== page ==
Netflix tweet wasn't creepy, reality is

Published on Thursday, 14 December 2017 22:08
Written by Tiffany Li

The Internet was in an uproar recently about a tweet from Netflix’s official account spotlighting (and shaming) 53 of its users for watching a specific Christmas movie on 18 consecutive days. Spotify has come under fire for running similar ads about its own users’ listening habits. Privacy advocates and consumers alike decried the marketing tactics as “creepy.”

The ads aren’t what’s creepy, though. Reality is creepy. But we can fix it.

It’s true that, generally, companies like Spotify and Netflix are collecting more and more data on consumers. But that’s not the real problem. The real problem is a disconnect between privacy reality and privacy expectations.

The negative reaction to Netflix’s tweet and Spotify’s ads shows that the average consumer likely does not realize the sheer amount of data that such services collect on every single user. Essentially, almost every Internet-related company collects a significant amount of data on its users - from your ISP collecting browsing history (even in incognito mode!) to half the apps on your phone collecting data through hidden trackers. You have probably encountered the phenomenon of looking at a product for sale somewhere online and then being offered ads for that product or that brand everywhere you go on the Internet afterward. This happens because web trackers embedded in common online advertising networks follow you around as you visit different sites across different devices.

There are, of course, legitimate reasons companies like Netflix and Spotify collect and use large amounts of user data. Netflix uses viewers’ watching preferences to influence development of new movies and television shows. Did you love “Stranger Things?” Then you should probably thank Netflix’s collection and use of user data to create new shows based on what genres, actors and directors existing users already enjoy watching.

Ultimately, the “creepy” ads and tweet are not really that creepy, either, when taken into context. No particular user was named or identified. The ads do not violate any terms in either company’s privacy policy or terms of service. This use of data in marketing also likely does not violate U.S. privacy laws and regulations, mostly because no information was personally tied to a user.

But the negative public reaction does reveal some lessons tech companies and individuals can follow to bridge the gap between privacy expectations and privacy reality.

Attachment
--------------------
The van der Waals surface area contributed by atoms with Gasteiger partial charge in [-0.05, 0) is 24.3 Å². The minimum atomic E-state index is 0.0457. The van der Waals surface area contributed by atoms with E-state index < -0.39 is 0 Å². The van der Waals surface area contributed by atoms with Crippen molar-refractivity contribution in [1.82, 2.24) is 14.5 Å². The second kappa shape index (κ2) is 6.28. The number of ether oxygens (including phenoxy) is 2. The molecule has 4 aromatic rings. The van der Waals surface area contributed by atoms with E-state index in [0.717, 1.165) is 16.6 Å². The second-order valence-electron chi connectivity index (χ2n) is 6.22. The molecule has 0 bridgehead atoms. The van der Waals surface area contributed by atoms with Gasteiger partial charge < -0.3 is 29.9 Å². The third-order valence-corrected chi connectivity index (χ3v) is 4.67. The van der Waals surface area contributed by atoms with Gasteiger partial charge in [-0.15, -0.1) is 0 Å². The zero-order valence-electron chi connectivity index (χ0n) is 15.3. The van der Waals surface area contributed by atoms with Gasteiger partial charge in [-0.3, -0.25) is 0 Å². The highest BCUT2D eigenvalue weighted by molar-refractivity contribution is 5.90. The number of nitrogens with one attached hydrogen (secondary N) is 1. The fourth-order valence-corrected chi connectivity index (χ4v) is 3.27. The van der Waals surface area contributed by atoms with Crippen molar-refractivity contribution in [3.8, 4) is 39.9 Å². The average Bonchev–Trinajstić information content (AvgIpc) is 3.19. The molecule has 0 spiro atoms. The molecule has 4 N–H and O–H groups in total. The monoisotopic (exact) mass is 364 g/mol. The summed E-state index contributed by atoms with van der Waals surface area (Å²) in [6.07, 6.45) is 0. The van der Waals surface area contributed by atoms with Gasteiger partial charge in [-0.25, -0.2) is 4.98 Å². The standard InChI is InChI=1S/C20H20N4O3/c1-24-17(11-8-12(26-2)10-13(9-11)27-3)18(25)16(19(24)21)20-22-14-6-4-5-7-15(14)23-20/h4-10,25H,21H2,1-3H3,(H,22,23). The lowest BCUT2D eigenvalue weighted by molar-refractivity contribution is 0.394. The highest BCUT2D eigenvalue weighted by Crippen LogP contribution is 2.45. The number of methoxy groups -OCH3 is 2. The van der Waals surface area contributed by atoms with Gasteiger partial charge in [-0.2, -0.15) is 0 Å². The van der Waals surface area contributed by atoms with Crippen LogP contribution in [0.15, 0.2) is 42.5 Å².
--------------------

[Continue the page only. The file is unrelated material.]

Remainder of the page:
Companies should recognize their responsibility to their users and to the broader goal of creating a strong environment that supports privacy protection for future generations.

All companies, but especially tech companies, must invest in maintaining strong privacy and cybersecurity protections, including implementing Privacy by Design protocols in product development, enforcing internal guidelines and training on privacy and data security, and publishing clear and accurate privacy policies.

As technology progresses, it is likely that companies will collect increasingly large amounts of data on users. To fix the disconnect between consumer privacy expectations and actual privacy reality, consumers need more information from the industry to fully understand how consumer data can be used for good (or bad). Modern, tech-savvy consumers can be sophisticated enough to understand that giving up data to companies often yields benefits, like more tailored services. It’s up to tech companies to be better at telling that story and educating the public on how consumer data can be used to help the rest of us.

Consumers can take simple steps to educate themselves on privacy and protect their data. Periodically check the privacy settings for your mobile devices and turn off permissions for apps that don’t need

Being aware of how your data is being used is the first step to bridging the gap between consumer expectations of privacy and actual practice.

What’s at stake here isn’t whether Spotify or Netflix will be able to run “creepy” marketing campaigns in the future. The choices companies and individuals make regarding privacy today will affect how our society understands privacy expectations in the future.

Tiffany Li is an attorney and resident fellow at the Information Society Project at Yale Law School.

Posted in The Bristol Press, Editorials on Thursday, 14 December 2017 22:08. Updated: Thursday, 14 December 2017 22:11.